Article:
- Muster Parade
- Garrison Parade
- Artillery Drills
- Sunset Ceremony
- Sunset Ceremony
One of the highlights to any visit to thee fort is the magnificent Sunset Ceremony that takes place every Wednesday and Saturday in July and August.
This 90-minute, award winning performance features the Fort Henry Guard performing a mock battle drill complete with rifle and artillery fire, all to the accompaniment of thundering drumbeats. A new addition is a high tech 2.5 D projection system that showcases images to compliment the live performance. The riveting show ends with the lowering of the Union Jack and a subsequent fireworks display.
Please note that admission to the Sunset Ceremony is an additional fee from general admission and tickets must be purchased separately. The show generally begins at 8:30 PM and it is a very popular event so it is recommended that tickets be purchased in advance if possible. For more information visit: www.forthenry.com
In addition to the Guard other volunteers dress as civilians from the period such as schoolteachers, blacksmiths and soldiers wives.
Walking around the grounds, visitors will be impressed by the sheer size and display of military strength and they will see a number of historically significant buildings, structures and fortifications including:
- Stone walls over 10 metres (30 feet) high and 2 metres (6 feet) thick
- Advanced Battery (the highest point in the entire Kingston area)
- West Branch Ditch Tower
- Dry ditch (40 feet wide and 30 feet deep)
- Curtain Wall
- Branch Tower East
- West side well (the only part of the original fort still surviving)
- And many, many more including a couple of nearby Martello Towers.
There are also a number of daily events (Running from approximately the weekend before Victoria Day to Labour Day) including:
- Flag Raising (during reveille)
- Cannon Blasts
- Garrison Parade
- Rifle Firing
- Public Cannon and/or Rifle Firing (for a fee the public is invited to fire an authentic 12-pounder artillery piece and/or a Snider Enfield Rifle)
- Muster Parade (participants are invited to drill with the Fort Henry Guards)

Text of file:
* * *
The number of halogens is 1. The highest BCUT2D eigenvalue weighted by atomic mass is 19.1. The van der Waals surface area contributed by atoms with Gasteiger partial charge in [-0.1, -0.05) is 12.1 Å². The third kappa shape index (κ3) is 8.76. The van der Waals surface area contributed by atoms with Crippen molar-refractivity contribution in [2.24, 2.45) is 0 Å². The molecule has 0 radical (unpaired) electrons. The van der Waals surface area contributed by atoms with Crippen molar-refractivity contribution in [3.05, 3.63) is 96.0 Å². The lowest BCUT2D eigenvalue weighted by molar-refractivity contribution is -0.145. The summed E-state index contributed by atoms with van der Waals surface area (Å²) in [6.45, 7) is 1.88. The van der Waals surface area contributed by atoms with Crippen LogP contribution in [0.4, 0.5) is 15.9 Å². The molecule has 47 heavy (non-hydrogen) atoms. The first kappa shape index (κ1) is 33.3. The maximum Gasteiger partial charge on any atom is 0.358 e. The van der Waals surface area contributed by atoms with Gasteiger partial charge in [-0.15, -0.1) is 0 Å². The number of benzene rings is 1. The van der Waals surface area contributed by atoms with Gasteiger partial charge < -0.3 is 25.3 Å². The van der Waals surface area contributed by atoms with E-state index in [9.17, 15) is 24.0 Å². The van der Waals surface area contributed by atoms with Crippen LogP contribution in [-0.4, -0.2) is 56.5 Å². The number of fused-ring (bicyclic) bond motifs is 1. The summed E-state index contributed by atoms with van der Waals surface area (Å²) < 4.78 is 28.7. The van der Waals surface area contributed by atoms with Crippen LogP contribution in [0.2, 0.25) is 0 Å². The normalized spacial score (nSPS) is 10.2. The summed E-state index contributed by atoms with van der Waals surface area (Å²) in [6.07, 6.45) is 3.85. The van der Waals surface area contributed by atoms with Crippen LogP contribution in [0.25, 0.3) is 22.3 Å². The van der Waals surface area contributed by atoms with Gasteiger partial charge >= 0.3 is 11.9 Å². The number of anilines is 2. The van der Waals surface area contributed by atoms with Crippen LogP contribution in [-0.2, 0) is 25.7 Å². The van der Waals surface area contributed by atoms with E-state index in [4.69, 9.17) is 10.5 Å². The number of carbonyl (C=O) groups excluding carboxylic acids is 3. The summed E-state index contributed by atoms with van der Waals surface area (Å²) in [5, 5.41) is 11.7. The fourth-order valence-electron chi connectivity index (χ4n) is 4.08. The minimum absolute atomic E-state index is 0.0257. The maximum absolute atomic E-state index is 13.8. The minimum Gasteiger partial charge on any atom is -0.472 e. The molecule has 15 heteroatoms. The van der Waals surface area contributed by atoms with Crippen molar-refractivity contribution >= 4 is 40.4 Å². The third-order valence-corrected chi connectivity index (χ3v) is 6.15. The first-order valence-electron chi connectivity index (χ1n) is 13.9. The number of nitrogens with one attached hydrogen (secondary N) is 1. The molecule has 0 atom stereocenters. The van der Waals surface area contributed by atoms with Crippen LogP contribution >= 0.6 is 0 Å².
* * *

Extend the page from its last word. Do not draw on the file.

- End of Day ceremony
Stories have been told for well over 100 years of the haunting of Fort Henry and the fort has even been featured on the popular show Ghost Hunters as they explored for paranormal activity. Many visitors have reported seeing ghosts and in particular those of:
- John "Gunner" Smith
A rifleman whose weapon malfunctioned and exploded in his face, he fell from the forts wall into the dry ditch and screamed in agonizing pain as he died. May people have reported seeing an injured man lying in the ditch while others have reported hearing the sounds of people scurrying in the area.
- Nils Von Schultz
A Finnish born nationalist that became involved in the Upper Canada Rebellion he was captured, tried and hung in 1838 after confessing he was full of remorse for mistakenly becoming involved in the insurrection. He is said to haunt Commanders Room #3 by moving objects around the room.
- Wandering Ghost
Many visitors have also reported seeing a man wearing a blue uniform wandering the fort at night.
All year round visitors can partake in the Haunted Walks of Kingston Tour and see for themselves if the fort is indeed one of the most haunted places in Canada and by chance run into one of the above listed apparitions. For more information visit: www.hauntedwalk.com
A visit to Fort Henry makes for a great family outing and there is so much to see and do that every family member should find something enjoyable.
I have been there on a couple of occasions myself and would definitely go back the next time I am in the Kingston area. For more information with respect to fees, event times and opening times please visit: www.forthenry.com
Get free Ontario travel tips, updates and news. Susbcribe to my newsletter.
This site is continuously updated with useful and pertinent information for your Ontario visit so if you enjoy this Ontario Travel Guide and would like to bookmark it for future reference you can do so here …